Although John Henson acknowledges the "sincere" apology he received from Schwanke-Kasten Jewelers president Tom Dixon, he's still not OK with how he was treated.
The Milwaukee Bucks' John Henson met with Schwanke-Kasten Jewelers president Tom Dixon on Tuesday morning at the team's training center in St. Francis and received an apology for treatment the player received while trying to shop at the Whitefish Bay store Monday afternoon.Have you ever been a victim of profiling?
Henson was locked out of the store and questioned by Whitefish Bay police before being allowed to enter, and he wrote an Instagram post saying he was a victim of racial profiling.
"He was sincere in his apology," Henson said of his meeting with Dixon. "He knew that shouldn't have happened. He's had some prior incidents, but it still doesn't make it right for them to do what they did. It's a real issue, but right now I want to focus on the game tonight (vs. Minnesota) and there will be time to talk about it later. I am going to do some things to raise awareness of situations like that and go from there."
...The 24-year-old Henson, who is starting his fourth season with the Bucks, said he never had been treated in such a manner.
"But to be hit with it head-on, it was a tough situation," he said. "A surreal moment. It's one of those things that happened and I felt that I needed to speak on it. I never want anybody else to go through that. It's not a good feeling.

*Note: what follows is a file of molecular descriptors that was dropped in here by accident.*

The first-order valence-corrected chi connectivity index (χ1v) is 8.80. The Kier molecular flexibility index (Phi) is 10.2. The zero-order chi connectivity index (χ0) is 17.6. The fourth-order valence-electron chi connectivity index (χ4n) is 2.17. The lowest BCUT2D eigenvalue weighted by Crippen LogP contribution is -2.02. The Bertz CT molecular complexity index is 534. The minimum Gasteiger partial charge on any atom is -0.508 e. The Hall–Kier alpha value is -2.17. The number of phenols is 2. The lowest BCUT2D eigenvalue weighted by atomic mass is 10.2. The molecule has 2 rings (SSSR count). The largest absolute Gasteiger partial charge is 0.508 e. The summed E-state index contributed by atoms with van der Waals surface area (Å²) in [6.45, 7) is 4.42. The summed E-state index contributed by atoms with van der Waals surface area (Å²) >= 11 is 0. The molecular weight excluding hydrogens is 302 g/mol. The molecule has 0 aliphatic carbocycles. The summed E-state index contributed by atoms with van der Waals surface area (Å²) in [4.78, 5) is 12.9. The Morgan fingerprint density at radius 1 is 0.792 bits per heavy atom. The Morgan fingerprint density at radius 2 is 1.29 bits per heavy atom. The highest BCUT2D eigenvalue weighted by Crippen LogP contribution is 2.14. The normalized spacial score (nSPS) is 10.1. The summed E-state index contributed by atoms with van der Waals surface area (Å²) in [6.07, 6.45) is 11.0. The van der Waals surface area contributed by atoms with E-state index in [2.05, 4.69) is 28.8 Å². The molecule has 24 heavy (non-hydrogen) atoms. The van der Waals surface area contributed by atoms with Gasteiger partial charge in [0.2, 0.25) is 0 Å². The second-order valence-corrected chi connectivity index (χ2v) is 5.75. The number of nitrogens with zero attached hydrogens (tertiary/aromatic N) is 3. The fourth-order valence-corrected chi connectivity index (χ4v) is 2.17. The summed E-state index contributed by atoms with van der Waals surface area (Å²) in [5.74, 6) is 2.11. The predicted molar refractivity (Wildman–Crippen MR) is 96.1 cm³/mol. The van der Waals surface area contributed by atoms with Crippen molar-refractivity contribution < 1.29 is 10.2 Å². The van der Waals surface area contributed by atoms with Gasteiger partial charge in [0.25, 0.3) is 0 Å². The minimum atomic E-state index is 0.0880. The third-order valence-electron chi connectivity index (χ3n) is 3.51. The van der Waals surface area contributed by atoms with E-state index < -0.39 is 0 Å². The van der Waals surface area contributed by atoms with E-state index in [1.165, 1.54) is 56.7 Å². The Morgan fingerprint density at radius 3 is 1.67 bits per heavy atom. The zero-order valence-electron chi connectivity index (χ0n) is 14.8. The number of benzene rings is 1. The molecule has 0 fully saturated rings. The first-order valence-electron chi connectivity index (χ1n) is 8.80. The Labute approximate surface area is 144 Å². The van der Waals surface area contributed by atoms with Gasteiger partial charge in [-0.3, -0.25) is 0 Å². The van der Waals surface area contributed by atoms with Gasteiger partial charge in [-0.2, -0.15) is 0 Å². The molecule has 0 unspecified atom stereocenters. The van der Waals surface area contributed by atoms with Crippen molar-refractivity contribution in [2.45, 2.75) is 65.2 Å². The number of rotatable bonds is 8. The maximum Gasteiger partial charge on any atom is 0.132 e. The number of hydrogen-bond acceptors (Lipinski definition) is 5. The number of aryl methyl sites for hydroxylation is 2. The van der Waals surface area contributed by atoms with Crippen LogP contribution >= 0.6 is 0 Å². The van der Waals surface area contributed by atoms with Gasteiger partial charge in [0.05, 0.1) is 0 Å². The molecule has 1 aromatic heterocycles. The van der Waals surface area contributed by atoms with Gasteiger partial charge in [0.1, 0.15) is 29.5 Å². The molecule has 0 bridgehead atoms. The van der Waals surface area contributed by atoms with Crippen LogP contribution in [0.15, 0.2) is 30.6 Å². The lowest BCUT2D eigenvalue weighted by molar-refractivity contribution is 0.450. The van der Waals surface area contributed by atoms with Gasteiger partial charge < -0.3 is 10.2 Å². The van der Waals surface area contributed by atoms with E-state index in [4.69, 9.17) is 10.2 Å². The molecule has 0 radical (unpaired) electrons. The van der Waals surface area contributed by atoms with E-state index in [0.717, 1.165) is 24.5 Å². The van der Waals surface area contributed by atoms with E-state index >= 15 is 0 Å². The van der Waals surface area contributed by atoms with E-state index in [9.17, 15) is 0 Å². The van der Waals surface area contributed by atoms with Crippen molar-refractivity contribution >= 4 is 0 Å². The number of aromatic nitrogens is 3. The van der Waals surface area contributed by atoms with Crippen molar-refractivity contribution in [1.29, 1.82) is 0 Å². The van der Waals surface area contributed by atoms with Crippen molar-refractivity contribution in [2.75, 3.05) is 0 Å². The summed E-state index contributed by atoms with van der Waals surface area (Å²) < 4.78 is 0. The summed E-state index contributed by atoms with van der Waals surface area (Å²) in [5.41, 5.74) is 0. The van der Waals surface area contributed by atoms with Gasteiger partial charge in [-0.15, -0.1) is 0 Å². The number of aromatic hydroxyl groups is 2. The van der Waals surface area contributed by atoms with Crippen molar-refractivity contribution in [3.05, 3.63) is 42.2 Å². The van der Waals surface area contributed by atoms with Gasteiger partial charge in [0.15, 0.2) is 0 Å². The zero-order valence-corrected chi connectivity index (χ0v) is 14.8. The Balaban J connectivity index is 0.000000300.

"The post brought awareness to the situation, which is what I was trying to do. If it stops one person from going through what I did and having to feel like that, that's why I did it. I'm happy it can kind of be resolved."
Whitefish Bay police were watching the store due to suspicious phone calls on Friday and past robberies. Store employees eventually let Henson in the store but asked police officers to stay, but the officers refused and left the area, according to the police report.
"It's unfortunate that I came at a time things were happening to the store, but I think steps could have been taken to prevent what happened," Henson said. "Somebody could have come to the door and said, 'Can I help you?'
"I might have a watch and we might not be talking about this. It's one of those things that could have been prevented. The owner took ownership of what he needed to do to fix his polices, and I'm happy to hear that."
I have, many times.
For instance, as a teenager, I was shopping with my mother. While she was checking out, I was waiting for her near the entrance to the store. A security guard hassled me, wanting to know what I was doing. He was embarrassed when my mother came over with purchases in hand. That was the end of it. There was no Twitter or Instagram and I certainly wasn't a professional athlete.
I didn't like being treated so poorly. The fact that I remember the incident at all is testimony to that.
People are profiled all the time. That's what you call reality.
There's another angle here. The Schwanke-Kasten employees were afraid. They feared being the victims of a crime. They feared for their safety.
I know what that's like, too. Years ago, working in retail, I had a frightening experience when it was time to close the store. The suspicious individuals were the same race as me. It wasn't a matter of racial profiling, but I do understand being very afraid.
There's no question that the way Henson was treated was unfortunate. It was a mistake on the part of the Schwanke-Kasten employees.
People overreact. Fear is a powerful thing.
Crime is scary. No one wants to be a victim.